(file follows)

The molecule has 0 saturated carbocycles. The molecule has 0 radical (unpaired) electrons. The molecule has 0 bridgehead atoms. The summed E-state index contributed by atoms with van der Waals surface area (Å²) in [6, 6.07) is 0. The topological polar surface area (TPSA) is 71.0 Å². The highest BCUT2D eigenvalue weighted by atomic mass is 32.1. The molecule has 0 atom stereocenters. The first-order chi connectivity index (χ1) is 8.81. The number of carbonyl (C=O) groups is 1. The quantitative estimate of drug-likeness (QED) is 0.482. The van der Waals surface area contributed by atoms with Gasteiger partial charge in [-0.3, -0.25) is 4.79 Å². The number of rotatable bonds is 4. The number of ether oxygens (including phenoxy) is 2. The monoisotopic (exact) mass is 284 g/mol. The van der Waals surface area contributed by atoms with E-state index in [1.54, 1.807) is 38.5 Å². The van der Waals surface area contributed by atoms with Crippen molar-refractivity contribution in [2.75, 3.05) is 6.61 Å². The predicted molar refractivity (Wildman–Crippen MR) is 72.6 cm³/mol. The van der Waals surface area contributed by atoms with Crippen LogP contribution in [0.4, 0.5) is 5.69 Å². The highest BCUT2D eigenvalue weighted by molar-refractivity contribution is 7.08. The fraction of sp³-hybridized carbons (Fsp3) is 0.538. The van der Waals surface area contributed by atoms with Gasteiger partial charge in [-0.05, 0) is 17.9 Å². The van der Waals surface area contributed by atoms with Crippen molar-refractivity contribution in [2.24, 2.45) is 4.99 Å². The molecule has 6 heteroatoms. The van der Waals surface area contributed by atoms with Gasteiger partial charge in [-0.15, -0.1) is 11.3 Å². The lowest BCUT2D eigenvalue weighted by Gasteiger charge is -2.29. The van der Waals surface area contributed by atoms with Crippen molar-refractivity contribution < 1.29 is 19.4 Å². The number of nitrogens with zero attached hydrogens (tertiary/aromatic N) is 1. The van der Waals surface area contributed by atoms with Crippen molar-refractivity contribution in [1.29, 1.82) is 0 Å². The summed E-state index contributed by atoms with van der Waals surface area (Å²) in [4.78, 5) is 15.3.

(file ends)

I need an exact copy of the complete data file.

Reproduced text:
The molecule has 0 saturated carbocycles. The molecule has 0 radical (unpaired) electrons. The molecule has 0 bridgehead atoms. The summed E-state index contributed by atoms with van der Waals surface area (Å²) in [6, 6.07) is 0. The topological polar surface area (TPSA) is 71.0 Å². The highest BCUT2D eigenvalue weighted by atomic mass is 32.1. The molecule has 0 atom stereocenters. The first-order chi connectivity index (χ1) is 8.81. The number of carbonyl (C=O) groups is 1. The quantitative estimate of drug-likeness (QED) is 0.482. The van der Waals surface area contributed by atoms with Gasteiger partial charge in [-0.3, -0.25) is 4.79 Å². The number of rotatable bonds is 4. The number of ether oxygens (including phenoxy) is 2. The monoisotopic (exact) mass is 284 g/mol. The van der Waals surface area contributed by atoms with E-state index in [1.54, 1.807) is 38.5 Å². The van der Waals surface area contributed by atoms with Crippen molar-refractivity contribution in [2.75, 3.05) is 6.61 Å². The predicted molar refractivity (Wildman–Crippen MR) is 72.6 cm³/mol. The van der Waals surface area contributed by atoms with Crippen LogP contribution in [0.4, 0.5) is 5.69 Å². The highest BCUT2D eigenvalue weighted by molar-refractivity contribution is 7.08. The fraction of sp³-hybridized carbons (Fsp3) is 0.538. The van der Waals surface area contributed by atoms with Gasteiger partial charge in [-0.05, 0) is 17.9 Å². The van der Waals surface area contributed by atoms with Crippen molar-refractivity contribution in [2.24, 2.45) is 4.99 Å². The molecule has 6 heteroatoms. The van der Waals surface area contributed by atoms with Gasteiger partial charge in [-0.15, -0.1) is 11.3 Å². The lowest BCUT2D eigenvalue weighted by Gasteiger charge is -2.29. The van der Waals surface area contributed by atoms with Crippen molar-refractivity contribution < 1.29 is 19.4 Å². The number of nitrogens with zero attached hydrogens (tertiary/aromatic N) is 1. The van der Waals surface area contributed by atoms with Crippen molar-refractivity contribution in [1.29, 1.82) is 0 Å². The summed E-state index contributed by atoms with van der Waals surface area (Å²) in [4.78, 5) is 15.3.